Osteoporosis: What Every Woman Needs To Know
Osteoporosis: What Every Woman Needs to Know
When you hear the word osteoporosis, you probably imagine a frail, elderly woman. But the truth is that the condition affects approximately 54 million Americans, calculates the National Osteoporosis Foundation (NOF).1And when you have low bone mass, your bones become more fragile and you may be more likely to experience a fracture — typically in your hip, spine or wrist.1
It’s often referred to as a “silent disease” because there are few signs or symptoms of the condition until you actually break a bone. That’s why it’s important to take preventative steps to reduce your risk of developing brittle bones.
Crucial Bone-Building Years
While you may think that your skeleton is made up of solid, unchanging bones, the truth is that your bones are made of living, growing tissue.1 If you look at it under a microscope, it looks like a honeycomb.1
What happens during the bone-forming years of childhood and early adulthood is critical to your long-term bone health.2 During this time, you’ll continue to build bone until you reach your peak bone mass (the maximum amount of bone tissue you’ll have) somewhere between the ages of 20 and 30.2 After that, you slowly start to lose bone mass. The gaps and spaces in your “honeycomb” tissue start to grow bigger, weakening the structural integrity of your bones.
Are You at Risk?
While osteoporosis may affect people of all ages, there are certain factors that may make you more prone to this bone disease. The Mayo Clinic lists the following:2
- Age: Once you’ve reached your peak bone mass in your 30s, the rate in which your body creates new bone begins to slow down. At the same time, you continue to break down bone tissue, thinning the bone.
- Sex: Women are more likely to have weak, brittle bones since women generally have lower peak bone mass than men. Plus, menopause puts women more at risk. Thanks to the drop in estrogen levels, bone loss increases in post-menopausal women.
- Family history: If your parent or sibling has the condition, you’re more likely to experience it, too.
- Bone structure: If you have a small body frame and are thin, you may have a higher risk, because you have less overall bone mass in your body.
How to Protect Your Bones
Thankfully, there are several preventative measures you can take to minimize the loss of bone mass:3
- Fill up on calcium. Since calcium is a key mineral for building bones and maintaining bone health, it’s important to stock up your body’s stores. Luckily, there are plenty of calcium-rich foods to choose from like dairy products (think milk and cheese), green, leafy veggies (like kale, broccoli and bok choy), tofu, and canned fish (like sardines with bones). Women between 19 and 50 years old need approximately 1,000 mg of calcium per day.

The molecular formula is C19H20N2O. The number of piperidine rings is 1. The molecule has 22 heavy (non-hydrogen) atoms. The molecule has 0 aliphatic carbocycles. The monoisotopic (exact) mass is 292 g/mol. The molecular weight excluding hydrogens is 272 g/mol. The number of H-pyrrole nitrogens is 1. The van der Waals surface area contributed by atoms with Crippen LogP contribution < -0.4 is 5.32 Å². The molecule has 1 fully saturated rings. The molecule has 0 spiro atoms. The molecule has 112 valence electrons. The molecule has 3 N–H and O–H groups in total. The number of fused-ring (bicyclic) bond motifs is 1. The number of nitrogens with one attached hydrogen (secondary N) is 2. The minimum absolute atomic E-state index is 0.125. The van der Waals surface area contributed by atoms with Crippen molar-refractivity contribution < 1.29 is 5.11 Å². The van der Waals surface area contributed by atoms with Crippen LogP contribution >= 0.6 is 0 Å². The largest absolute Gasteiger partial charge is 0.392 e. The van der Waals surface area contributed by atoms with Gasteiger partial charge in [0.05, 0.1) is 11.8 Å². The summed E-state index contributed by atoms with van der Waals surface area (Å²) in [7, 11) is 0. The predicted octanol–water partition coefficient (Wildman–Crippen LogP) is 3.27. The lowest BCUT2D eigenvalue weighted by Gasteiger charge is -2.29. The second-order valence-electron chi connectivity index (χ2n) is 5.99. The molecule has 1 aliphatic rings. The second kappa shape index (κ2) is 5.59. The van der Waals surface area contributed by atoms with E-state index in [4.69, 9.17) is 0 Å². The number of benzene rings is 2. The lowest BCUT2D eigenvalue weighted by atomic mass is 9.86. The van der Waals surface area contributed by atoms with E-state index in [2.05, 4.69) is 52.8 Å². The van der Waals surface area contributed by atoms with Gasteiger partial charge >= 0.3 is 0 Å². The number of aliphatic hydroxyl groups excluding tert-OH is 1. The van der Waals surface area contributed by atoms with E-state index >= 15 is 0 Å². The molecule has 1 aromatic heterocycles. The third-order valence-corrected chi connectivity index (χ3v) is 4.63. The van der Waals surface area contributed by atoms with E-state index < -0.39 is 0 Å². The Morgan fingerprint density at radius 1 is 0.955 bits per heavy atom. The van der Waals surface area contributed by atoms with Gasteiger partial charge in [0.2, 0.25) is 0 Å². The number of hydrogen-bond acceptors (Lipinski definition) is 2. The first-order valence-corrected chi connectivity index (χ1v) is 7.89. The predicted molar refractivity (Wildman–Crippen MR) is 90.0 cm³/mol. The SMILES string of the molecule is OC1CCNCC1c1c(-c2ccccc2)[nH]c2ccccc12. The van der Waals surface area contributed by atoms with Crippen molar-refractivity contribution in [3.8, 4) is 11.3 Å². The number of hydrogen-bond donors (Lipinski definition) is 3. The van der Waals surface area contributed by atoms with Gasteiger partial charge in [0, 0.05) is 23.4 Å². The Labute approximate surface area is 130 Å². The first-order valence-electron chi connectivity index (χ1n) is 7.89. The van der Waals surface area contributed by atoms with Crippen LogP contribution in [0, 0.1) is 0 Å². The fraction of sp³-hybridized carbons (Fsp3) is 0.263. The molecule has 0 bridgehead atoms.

- Don’t forget your D. Vitamin D helps your body absorb all the calcium you take in. Vitamin D can be found in items like egg yolks, mackerel, salmon, tuna and fortified foods like milk. Plus, your skin makes vitamin D when exposed to sunlight. Women between the ages of 19 and 70 need 600 IU of vitamin D per day.
- Exercise. It’s not just good for your heart, but it’s important for strong bones too. Regular weight-bearing exercise like running, hiking and dancing, as well as strength training may help slow bone loss.
- Eat a healthy diet. Bone health isn’t just about calcium and vitamin D. Magnesium, zinc, protein and vitamins C and K are also important for strong bones. Eating a varied diet, including lots of fruits and vegetables, can help you fill up on these essential nutrients.
- Don’t smoke. If you need another reason to quit, smoking may reduce your body’s calcium stores, not to mention decrease the amount of estrogen in your body, which is key for bone health.
- Talk to your doctor. If you’re concerned about the health of your bones, talk to your doctor. And always consult your physician before taking supplements. Your doctor can help you determine the right dosage and warn of any interactions with other prescription drugs you may be taking.
While you may not often think about the health of your bones, don’t take it for granted. There are many preventative measures you can take to protect your bones and help make them stronger.
- “What is Osteoporosis and What Causes It?” National Osteoporosis Foundation. https://www.nof.org/patients/what-is-osteoporosis/
- “Osteoporosis — What are your risks?” Mayo Clinic. March 9, 2017. http://www.mayoclinic.org/diseases-conditions/osteoporosis/in-depth/osteoporosis-risks/art-20304597
- “Osteoporosis fact sheet.” Office on Women’s Health, U.S. Department of Health and Human Services. July 16, 2012. https://www.womenshealth.gov/publications/our-publications/fact-sheet/osteoporosis.html